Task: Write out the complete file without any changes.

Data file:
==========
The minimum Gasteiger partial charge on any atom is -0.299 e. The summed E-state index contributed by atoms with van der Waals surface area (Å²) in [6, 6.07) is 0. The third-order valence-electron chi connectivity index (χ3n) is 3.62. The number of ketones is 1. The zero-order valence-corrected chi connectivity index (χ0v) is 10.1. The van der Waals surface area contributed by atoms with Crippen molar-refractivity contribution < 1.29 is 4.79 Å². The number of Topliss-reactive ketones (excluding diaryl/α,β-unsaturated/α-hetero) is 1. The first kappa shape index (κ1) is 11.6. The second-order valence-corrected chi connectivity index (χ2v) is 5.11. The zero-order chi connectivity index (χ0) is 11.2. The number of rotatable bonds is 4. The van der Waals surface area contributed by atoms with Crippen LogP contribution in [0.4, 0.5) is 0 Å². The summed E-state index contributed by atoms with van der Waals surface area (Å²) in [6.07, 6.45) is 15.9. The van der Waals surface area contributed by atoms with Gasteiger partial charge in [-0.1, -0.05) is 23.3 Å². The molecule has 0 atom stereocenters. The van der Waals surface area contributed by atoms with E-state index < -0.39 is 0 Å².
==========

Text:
The minimum Gasteiger partial charge on any atom is -0.299 e. The summed E-state index contributed by atoms with van der Waals surface area (Å²) in [6, 6.07) is 0. The third-order valence-electron chi connectivity index (χ3n) is 3.62. The number of ketones is 1. The zero-order valence-corrected chi connectivity index (χ0v) is 10.1. The van der Waals surface area contributed by atoms with Crippen molar-refractivity contribution < 1.29 is 4.79 Å². The number of Topliss-reactive ketones (excluding diaryl/α,β-unsaturated/α-hetero) is 1. The first kappa shape index (κ1) is 11.6. The second-order valence-corrected chi connectivity index (χ2v) is 5.11. The zero-order chi connectivity index (χ0) is 11.2. The number of rotatable bonds is 4. The van der Waals surface area contributed by atoms with Crippen LogP contribution in [0.4, 0.5) is 0 Å². The summed E-state index contributed by atoms with van der Waals surface area (Å²) in [6.07, 6.45) is 15.9. The van der Waals surface area contributed by atoms with Gasteiger partial charge in [-0.1, -0.05) is 23.3 Å². The molecule has 0 atom stereocenters. The van der Waals surface area contributed by atoms with E-state index < -0.39 is 0 Å².